Ryan Mentions Northborough Family During VP Debate

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The Romneys pose with the Nixons about Christmas in 1995.
The Romneys pose with the Nixons about Christmas in 1995. Photo Credit: Contributed Photo

NORTHBOROUGH, Mass. — Many residents were surprised to hear Republican vice presidential candidate Paul Ryan make a reference to Northborough’s Nixon family during his debate with Vice President Joe Biden on Thursday night — especially the Nixons themselves.

In 1995, Robert and Reed Nixon, two brothers who attended Algonquin Regional High School, broke their necks on the way home from their Mormon church meeting when their van flipped over in Marlborough. Though the friends and family members riding in the van were not seriously injured, both brothers were left quadriplegics as a result.

News of the accident quickly spread among members of the LDS church in the area, and that’s when Mitt Romney — having just lost his 1994 bid to unseat the late Senator Ted Kennedy — entered the picture.

The family was already struggling with medical bills, and as Ryan explained during the debate, Romney offered to help by paying for the boys’ college tuition.

"[Romney] said, ‘I know, Mark, you have big issues, and this is a big item that you don’t have to worry about,'" the boys’ father, Mark Nixon, recalled in a phone interview on Friday.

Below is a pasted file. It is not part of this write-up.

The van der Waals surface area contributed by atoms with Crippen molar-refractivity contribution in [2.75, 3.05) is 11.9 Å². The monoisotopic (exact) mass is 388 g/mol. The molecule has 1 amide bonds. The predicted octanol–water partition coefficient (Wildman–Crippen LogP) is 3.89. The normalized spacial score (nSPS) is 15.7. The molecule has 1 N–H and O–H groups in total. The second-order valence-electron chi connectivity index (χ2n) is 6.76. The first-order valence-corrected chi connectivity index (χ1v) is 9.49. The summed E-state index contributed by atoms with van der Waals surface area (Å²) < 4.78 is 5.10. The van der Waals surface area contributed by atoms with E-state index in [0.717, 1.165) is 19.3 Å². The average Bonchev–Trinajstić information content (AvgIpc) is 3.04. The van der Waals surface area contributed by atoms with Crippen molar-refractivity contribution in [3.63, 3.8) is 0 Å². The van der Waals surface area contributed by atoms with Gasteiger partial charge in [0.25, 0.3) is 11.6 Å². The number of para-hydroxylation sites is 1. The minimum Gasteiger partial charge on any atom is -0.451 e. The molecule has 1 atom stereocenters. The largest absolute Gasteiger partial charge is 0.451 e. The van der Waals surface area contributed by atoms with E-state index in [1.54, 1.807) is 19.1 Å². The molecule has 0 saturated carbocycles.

Romney, Nixon said, basically wrote the family "a blank check."  

As it turned out, the family never used the money: Robert attended Brigham Young University on a scholarship, while Reed received free tuition at Bentley University where Nixon is a professor. But the family says they are grateful for other things the Romneys have done. 

For example, shortly after the accident, Romney asked if he could bring his family over for Christmas. Nixon recalled that Romney took his sons with him to shop, insisting that they go as a family to buy presents for the Nixon boys and their siblings.

"I would have expected them to be any other place during Christmas," Nixon said. "I’ve always felt, personally, that they’ve taught family values to their children."

Nixon agreed that Ryan told this story to convey a side of Romney that few people have had a chance to see.

According to Sheryl, Ryan called the family a few days before the debate to learn the whole story. "We were very surprised," she said. "We expected him to use it during campaign speeches." 

"He had the same impression that many others get," Nixon said of Ryan’s reaction. "They’re just amazed at the generosity."

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